AS: So can your Travelers also be seen as visualizations of bodily „states“ la Maria Lassnig?

MW: There is an affinity, but what matters to me most is the materialization of a “state”, the manifestation of the “internal” in a form perceptible from the outside. The process of transformation from one state to another is key here, as becomes evident not least in my current, egg-shaped copper sculptures. The story of the divine birds, which I happened to come across in an essay by Peter Sloterdijk, sums it up. There are also films accompanying these sculptures, in which such egg-shaped forms fly through landscapes. The exhibition title Up From the Skies also refers to this, and is taken from the eponymous song by Jimi Hendrix. Being an avid Hendrix fan I recently read Klaus Theweleit and Rainer Höltschl’s biography. Now I know that Jimi Hendrix was a skydiver, and he repeatedly talks about supernatural phenomena in his song texts. In his mind he was always on “spaceships”. When you listen to his music playing really loudly, whether lying down or moving around, it seems as though something detaches from us, something we could perhaps call the soul. And it becomes a separate entity in the space, a process that occurs with every intense artistic experience. These are truly happy moments, moments when you are really connected. Sigmund Freud noted something similar in relation to the state of being in love. You need a form of madness to be able to experience that. You could also call it a trance, enabling you to forget the inveterate body to the extent that transformation becomes possible. With Hendrix this takes place via transistors. Meaning, he fused his body with the amplifier and guitar to create a new form of existence and thus was able to float away into Electric Skies. In any case such considerations were decisive when choosing the exhibition title — especially as specifically it is about a church and thus a space that is predestined for a special, a spiritual experience.

AS: Yet being an avid diver, other “spaceships” also feature in your works, i. e., under water. What is it that fascinates you about this “other” world?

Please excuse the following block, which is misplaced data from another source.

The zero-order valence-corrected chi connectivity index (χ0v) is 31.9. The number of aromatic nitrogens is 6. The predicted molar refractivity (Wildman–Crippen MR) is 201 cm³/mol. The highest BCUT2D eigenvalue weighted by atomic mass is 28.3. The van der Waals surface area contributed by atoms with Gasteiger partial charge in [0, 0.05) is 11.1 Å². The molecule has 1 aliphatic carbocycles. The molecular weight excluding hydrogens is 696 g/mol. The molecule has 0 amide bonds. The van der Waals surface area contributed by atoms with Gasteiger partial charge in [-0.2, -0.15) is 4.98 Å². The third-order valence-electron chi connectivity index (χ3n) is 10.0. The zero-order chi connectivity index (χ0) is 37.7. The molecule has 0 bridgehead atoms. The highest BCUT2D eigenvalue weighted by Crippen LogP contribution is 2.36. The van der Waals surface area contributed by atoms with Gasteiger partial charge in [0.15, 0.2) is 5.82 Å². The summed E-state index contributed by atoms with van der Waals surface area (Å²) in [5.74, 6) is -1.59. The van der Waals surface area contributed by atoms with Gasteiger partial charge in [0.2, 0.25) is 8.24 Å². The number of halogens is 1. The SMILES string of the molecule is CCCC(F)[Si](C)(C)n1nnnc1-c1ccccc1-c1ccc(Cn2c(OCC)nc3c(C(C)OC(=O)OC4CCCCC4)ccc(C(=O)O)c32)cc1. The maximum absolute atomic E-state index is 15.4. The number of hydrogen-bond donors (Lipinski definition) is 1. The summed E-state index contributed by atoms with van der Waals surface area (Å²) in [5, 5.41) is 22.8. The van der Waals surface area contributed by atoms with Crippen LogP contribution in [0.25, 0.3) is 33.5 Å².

MW: For me as a sculptor the fascination with diving is above all the fact that you can experience threedimensional space in a zero-gravity environment. There is no top or bottom and you are connected so much more closely with the element of water than air. This has to do with the fact that the human body is roughly 60 percent water and also explain  our longing for the sea. We want to return to our primordial home, so to speak. Although I caught the diving bug as a child (just from watching a TV series) I only really started diving in 1992. Soon I planned all my trips around diving, apart from cultural and business trips. I also soon came to underwater photography, which evolved into another branch of my artistic work and ultimately found expression in the exhibition and book project Bottomtime. Pelagic sea squirts, which belong to the class thaliacea and are found only in the open sea, are very special motifs. Divers encounter them only very rarely. They are highly interesting animals that initially live in colonies in their thousands and then form chains up to 40 meters long. When they are older they separate and become filigree, defenseless individual creatures that, eaten alive and torn to shreds, ultimately vaporize. What is remarkable is that, like vertebrates and therefore humans, they belong to the phylum chordates and in the larval stage display great similarities to a certain human embryonic state. To photograph these creatures I dive in the open sea at night, when conditions allow. I initially produced a photo series of these sea squirts that I called Galaxies, because I associate infinite expanse with the word. Whereas in the Travelers I was interested in the materialization of something intangible, in Galaxies I wanted to show precisely the opposite, namely the gradual process of the disintegration of material. In a next step I made the film Galaxies 1—3 using these photographs, to demonstrate that this world en miniature is something truly great. This film is dedicated to the Toraja people, who live in the highlands of Sulawesi in Indonesia. Partly because I took the underwater shots in the sea there and partly because according to ancestral myth the Toraja were brought to Earth in a spaceship, with which they will travel back to their home in outer space when their earthly life ends. And indeed, their houses resemble spaceships. The Toraja believe that when someone dies their soul leaves the body and remains close by until the time comes to start the journey home. The actual burial rituals last several days and can financially ruin the relatives of the deceased, as valuable objects are placed in the grave and, depending on status, numerous buffalo sacrificed. While the mortal remains are placed in wooden coffins and hung on rock faces to be weathered away, the wooden figurines affixed to the entrances to these rock tombs preserve the memory of the deceased. This story takes us back to the atmospheric Dominican church, where the Galaxies films, as a central part of the exhibition, can perhaps offer a vague idea of this primordial home of the Toraja that can only be reached via spaceship. What I find particularly great about these films is the brilliant sound, created by Christian Fennesz. And last but not least, the metal tube installation conceived especially for the exhibition makes direct reference to Jimi Hendrix’ Up From the Skies. Starting in the nave and continuing into the choir, by encompassing the full height of the ceiling it in a way links the earth with the sky.